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A Publication of WTVP

On November 17th of last year, an EF-4 tornado ripped through Tazewell County, affecting three of its four largest communities. The tornado remained on the ground for 46 miles and was the strongest ever recorded in Illinois for the month of November.

Within one hour of the disaster, the Tazewell County Emergency Operations Center was up and running. All the years of planning and certifications would now be put to the test.

Under the leadership of Dawn Cook, director of emergency management for Tazewell County, representatives of the Illinois Emergency Management Agency, the Red Cross, local hospitals, the regional utility provider Ameren, the National Weather Service, regional search-and-rescue teams, and many others gathered to provide a coordinated response to the disaster. It soon became apparent that communication would be an issue since both cell and landline phone service was down. Within hours, two county mobile command posts were established in the affected areas, along with one Illinois Emergency Management unit.

The first priority was to secure the area and bring in search-and-rescue teams, consisting primarily of EMA volunteers from area counties. These teams worked through the night, going house to house looking for anyone who may have been trapped or injured. Despite the enormous destruction, just one fatality occurred on the first day (an elderly woman passed away two weeks later as a result of injuries suffered during the storm). A Regional Emergency Medical Response Team was also set up to provide triage and immediate medical needs to residents. They remained in the area for over a week, providing first aid to the clean-up teams as well.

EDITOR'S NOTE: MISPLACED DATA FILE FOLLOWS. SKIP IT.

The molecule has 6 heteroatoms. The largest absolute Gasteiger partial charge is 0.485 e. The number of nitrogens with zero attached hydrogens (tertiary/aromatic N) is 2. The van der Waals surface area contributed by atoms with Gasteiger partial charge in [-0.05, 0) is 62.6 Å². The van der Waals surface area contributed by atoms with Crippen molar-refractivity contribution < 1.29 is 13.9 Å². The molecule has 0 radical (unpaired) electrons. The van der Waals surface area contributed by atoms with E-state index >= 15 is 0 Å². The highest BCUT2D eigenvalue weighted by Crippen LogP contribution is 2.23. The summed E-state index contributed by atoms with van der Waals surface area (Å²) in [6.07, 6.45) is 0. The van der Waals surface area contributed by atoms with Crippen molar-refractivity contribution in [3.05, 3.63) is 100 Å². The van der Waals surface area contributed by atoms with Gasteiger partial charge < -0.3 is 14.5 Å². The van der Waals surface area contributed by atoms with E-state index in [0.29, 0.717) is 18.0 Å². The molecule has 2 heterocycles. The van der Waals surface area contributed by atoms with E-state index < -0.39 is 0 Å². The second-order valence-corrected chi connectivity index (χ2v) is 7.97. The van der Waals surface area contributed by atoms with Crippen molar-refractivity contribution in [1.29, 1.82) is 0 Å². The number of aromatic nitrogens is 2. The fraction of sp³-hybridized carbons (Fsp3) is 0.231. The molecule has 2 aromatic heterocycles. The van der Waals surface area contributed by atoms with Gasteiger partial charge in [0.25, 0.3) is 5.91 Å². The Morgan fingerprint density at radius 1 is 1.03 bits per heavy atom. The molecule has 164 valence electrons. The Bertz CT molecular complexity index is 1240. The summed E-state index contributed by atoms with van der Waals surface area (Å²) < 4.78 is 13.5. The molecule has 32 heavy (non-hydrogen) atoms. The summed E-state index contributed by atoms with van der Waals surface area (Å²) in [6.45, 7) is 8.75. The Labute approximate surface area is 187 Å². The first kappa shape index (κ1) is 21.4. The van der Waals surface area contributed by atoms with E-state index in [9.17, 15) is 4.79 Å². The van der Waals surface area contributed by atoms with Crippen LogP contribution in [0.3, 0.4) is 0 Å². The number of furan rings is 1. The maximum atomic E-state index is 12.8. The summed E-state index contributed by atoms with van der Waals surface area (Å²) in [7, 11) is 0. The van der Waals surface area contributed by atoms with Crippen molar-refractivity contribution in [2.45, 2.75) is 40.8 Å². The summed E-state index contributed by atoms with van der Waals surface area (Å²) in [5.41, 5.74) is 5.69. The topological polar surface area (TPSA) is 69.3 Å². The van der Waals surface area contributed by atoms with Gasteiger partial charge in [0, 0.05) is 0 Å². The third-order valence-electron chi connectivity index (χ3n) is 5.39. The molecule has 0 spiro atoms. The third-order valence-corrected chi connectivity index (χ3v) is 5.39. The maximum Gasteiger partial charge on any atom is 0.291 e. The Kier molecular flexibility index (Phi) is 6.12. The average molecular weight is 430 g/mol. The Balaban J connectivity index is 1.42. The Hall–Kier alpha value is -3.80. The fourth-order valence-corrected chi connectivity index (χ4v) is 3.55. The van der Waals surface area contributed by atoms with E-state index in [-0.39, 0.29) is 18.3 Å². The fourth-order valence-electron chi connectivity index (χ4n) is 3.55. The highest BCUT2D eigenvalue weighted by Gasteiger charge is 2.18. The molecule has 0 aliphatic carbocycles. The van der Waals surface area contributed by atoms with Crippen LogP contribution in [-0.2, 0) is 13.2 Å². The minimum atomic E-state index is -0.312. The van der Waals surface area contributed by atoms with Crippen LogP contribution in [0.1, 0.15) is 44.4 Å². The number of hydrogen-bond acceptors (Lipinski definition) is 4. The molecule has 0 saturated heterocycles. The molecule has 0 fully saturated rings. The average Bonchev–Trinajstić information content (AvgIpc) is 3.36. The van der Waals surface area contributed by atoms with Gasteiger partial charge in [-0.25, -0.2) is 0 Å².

Illinois Governor Pat Quinn came in the following day to survey the damage and commit assets to aid in the clean-up. The County Highway Department, Illinois Department of Transportation and all local municipalities provided dump trucks and end loaders to remove debris. Due to the threat of snow in November, the debris removal operation worked 24 hours a day. County GIS data was a valuable tool in helping to recreate neighborhoods for the search teams. When looking at a pile of rubble, the teams could have difficulty discerning what kind of structure they were viewing (single family, duplex, etc.). The GIS layers provided the information they needed to work.

The Supervisor of Assessments extended the Board of Review so homeowners could see a reduction in their property tax obligations and the Community Development Department (Zoning) is waiving all building permit fees for those structures damaged or destroyed by the tornado.

Lastly, thousands of volunteers responded to help. AmeriCorps sent managers and staff to help coordinate all those who wanted to help in some capacity. The outpouring of volunteers from Tazewell County and around the Midwest was overwhelming.

In the end, more than 1,200 homes were destroyed or damaged, and 113 people were injured. It is truly a miracle that only two people lost their lives in this disaster.

We now begin the long phase of rebuilding. Tazewell County will hold a debriefing in the near-future to see what worked and most importantly, what needs to be improved upon. County government often shines the brightest in times of disaster and difficulty. You can never have too much planning… iBi

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